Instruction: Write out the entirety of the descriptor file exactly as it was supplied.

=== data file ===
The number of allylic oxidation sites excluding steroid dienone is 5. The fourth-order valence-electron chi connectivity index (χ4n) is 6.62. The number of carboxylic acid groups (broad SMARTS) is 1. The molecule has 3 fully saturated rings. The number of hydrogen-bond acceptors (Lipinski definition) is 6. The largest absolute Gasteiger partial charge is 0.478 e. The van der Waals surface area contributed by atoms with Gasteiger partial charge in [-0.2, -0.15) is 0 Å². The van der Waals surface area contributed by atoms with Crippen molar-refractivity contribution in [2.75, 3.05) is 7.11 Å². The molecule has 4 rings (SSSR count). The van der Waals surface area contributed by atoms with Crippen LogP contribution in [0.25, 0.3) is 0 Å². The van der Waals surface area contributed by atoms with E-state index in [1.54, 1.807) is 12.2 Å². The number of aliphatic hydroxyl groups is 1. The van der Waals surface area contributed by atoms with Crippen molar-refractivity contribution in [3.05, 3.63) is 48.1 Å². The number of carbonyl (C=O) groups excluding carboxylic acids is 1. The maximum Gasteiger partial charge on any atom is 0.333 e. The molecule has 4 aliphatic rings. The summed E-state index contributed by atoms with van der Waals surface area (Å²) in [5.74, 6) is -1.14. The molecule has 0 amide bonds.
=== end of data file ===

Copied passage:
The number of allylic oxidation sites excluding steroid dienone is 5. The fourth-order valence-electron chi connectivity index (χ4n) is 6.62. The number of carboxylic acid groups (broad SMARTS) is 1. The molecule has 3 fully saturated rings. The number of hydrogen-bond acceptors (Lipinski definition) is 6. The largest absolute Gasteiger partial charge is 0.478 e. The van der Waals surface area contributed by atoms with Gasteiger partial charge in [-0.2, -0.15) is 0 Å². The van der Waals surface area contributed by atoms with Crippen molar-refractivity contribution in [2.75, 3.05) is 7.11 Å². The molecule has 4 rings (SSSR count). The van der Waals surface area contributed by atoms with Crippen LogP contribution in [0.25, 0.3) is 0 Å². The van der Waals surface area contributed by atoms with E-state index in [1.54, 1.807) is 12.2 Å². The number of aliphatic hydroxyl groups is 1. The van der Waals surface area contributed by atoms with Crippen molar-refractivity contribution in [3.05, 3.63) is 48.1 Å². The number of carbonyl (C=O) groups excluding carboxylic acids is 1. The maximum Gasteiger partial charge on any atom is 0.333 e. The molecule has 4 aliphatic rings. The summed E-state index contributed by atoms with van der Waals surface area (Å²) in [5.74, 6) is -1.14. The molecule has 0 amide bonds.